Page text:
a natural person assigned to a generation which is 2 or more generations below the generation assignment of the transferor. Section 2613(a)(1).
Grandchild is a “natural person.”? Grandchild is 2 or more generations younger than the grandfather.? But the grandfather is not a “transferor.”? And if the grandfather isn’t a “transferor” then the whole definition falls apart because there is no starting point to define the number of generations.? So Grandchild can’t be a “skip person.”
Therefore, because grandfather is not a “transferor”, the grandchild can’t be a “skip person”.
Since the gift is made to someone who is not a “skip person”, the transfer can’t be a generation-skipping transfer. And the generation-skipping transfer tax can’t apply.
An even easier answer
Let’s look at the definition of a “direct skip” again. It’s a transfer that is subject to a tax imposed by chapter 11 (estate tax) or chapter 12 (gift tax) AND that transfer is made to a skip person.
When a nonresident makes a gift of cash from a foreign country to a U.S. citizen, that transfer is not subject to gift tax.
So even if the grandchild was a “skip person” the transfer would not be a “direct skip.” Which means that the transfer would not be subject to the generation-skipping transfer tax, because the transfer wasn’t subject to the gift tax.
Now let’s add trusts into the mix
So far I’ve been talking about the grandfather making a direct gift of cash to the grandchild.
What if the grandfather instead set up an irrevocable trust for the benefit of the grandchild? The same result would exist:? no generation-skipping transfer tax.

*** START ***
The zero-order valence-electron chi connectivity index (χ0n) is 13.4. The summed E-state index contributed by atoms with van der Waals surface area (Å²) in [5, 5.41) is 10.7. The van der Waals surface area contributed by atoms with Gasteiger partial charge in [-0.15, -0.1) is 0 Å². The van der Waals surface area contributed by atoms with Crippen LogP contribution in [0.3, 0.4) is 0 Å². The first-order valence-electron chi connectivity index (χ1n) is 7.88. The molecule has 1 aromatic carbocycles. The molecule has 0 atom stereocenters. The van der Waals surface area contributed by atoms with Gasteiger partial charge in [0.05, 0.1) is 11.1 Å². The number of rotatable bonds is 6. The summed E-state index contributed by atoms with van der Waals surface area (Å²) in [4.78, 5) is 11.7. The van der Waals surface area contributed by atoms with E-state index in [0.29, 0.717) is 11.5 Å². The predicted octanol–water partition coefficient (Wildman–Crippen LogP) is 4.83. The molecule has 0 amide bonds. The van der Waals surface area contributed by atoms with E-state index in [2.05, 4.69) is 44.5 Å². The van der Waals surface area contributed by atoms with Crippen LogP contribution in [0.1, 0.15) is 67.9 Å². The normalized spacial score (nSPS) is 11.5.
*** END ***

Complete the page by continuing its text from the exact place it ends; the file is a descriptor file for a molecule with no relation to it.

Because the post is so long already I won’t go into the “kneebone connected to the thigh bone, the thigh bone connected to the hip bone” explanation.
In brief, though, the distribution from the trust would either be a “taxable distribution” or a “taxable termination”.? But since these definitions require that the recipient be a “skip person”, we’re safe–the grandfather isn’t a transferor, so the grandchild isn’t a “skip person.”
Internal Revenue Code Section 2663
OK.? So you want the easy way out.? You don’t want my explanation, eh?
Go to Section 2663.? That’s where the application of the generation-skipping transfer tax to nonresidents is dealt with.
And go straight to Treasury Regulations 26.2663-2(b) which says that the generation-skipping transfer tax only applies if the original transfer (a straight gift or a transfer to a trust) was originally subject to U.S. estate or gift tax.
Moral of the story
A nonresident noncitizen may fund an irrevocable trust with non-U.S. assets without fear of the generation-skipping transfer tax.